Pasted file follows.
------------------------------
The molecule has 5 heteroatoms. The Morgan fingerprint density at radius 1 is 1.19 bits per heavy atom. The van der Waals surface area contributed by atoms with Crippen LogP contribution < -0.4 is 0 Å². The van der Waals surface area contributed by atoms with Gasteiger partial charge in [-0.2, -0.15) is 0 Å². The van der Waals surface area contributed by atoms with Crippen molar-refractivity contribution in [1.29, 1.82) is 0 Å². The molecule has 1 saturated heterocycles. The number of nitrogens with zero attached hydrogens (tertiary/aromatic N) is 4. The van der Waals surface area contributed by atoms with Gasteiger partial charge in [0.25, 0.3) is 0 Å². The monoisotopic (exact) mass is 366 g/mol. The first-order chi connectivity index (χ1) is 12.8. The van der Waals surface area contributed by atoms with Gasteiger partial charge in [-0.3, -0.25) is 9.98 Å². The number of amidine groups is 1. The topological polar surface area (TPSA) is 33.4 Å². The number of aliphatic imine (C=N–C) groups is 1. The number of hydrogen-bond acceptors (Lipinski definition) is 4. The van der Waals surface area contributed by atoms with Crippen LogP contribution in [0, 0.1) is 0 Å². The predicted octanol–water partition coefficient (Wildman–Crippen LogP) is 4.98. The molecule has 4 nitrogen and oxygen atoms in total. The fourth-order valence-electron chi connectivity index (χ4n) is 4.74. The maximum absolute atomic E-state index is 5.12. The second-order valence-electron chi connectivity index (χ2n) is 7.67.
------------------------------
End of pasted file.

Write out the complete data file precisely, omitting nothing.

The molecule has 5 heteroatoms. The Morgan fingerprint density at radius 1 is 1.19 bits per heavy atom. The van der Waals surface area contributed by atoms with Crippen LogP contribution < -0.4 is 0 Å². The van der Waals surface area contributed by atoms with Gasteiger partial charge in [-0.2, -0.15) is 0 Å². The van der Waals surface area contributed by atoms with Crippen molar-refractivity contribution in [1.29, 1.82) is 0 Å². The molecule has 1 saturated heterocycles. The number of nitrogens with zero attached hydrogens (tertiary/aromatic N) is 4. The van der Waals surface area contributed by atoms with Gasteiger partial charge in [0.25, 0.3) is 0 Å². The monoisotopic (exact) mass is 366 g/mol. The first-order chi connectivity index (χ1) is 12.8. The van der Waals surface area contributed by atoms with Gasteiger partial charge in [-0.3, -0.25) is 9.98 Å². The number of amidine groups is 1. The topological polar surface area (TPSA) is 33.4 Å². The number of aliphatic imine (C=N–C) groups is 1. The number of hydrogen-bond acceptors (Lipinski definition) is 4. The van der Waals surface area contributed by atoms with Crippen LogP contribution in [0, 0.1) is 0 Å². The predicted octanol–water partition coefficient (Wildman–Crippen LogP) is 4.98. The molecule has 4 nitrogen and oxygen atoms in total. The fourth-order valence-electron chi connectivity index (χ4n) is 4.74. The maximum absolute atomic E-state index is 5.12. The second-order valence-electron chi connectivity index (χ2n) is 7.67.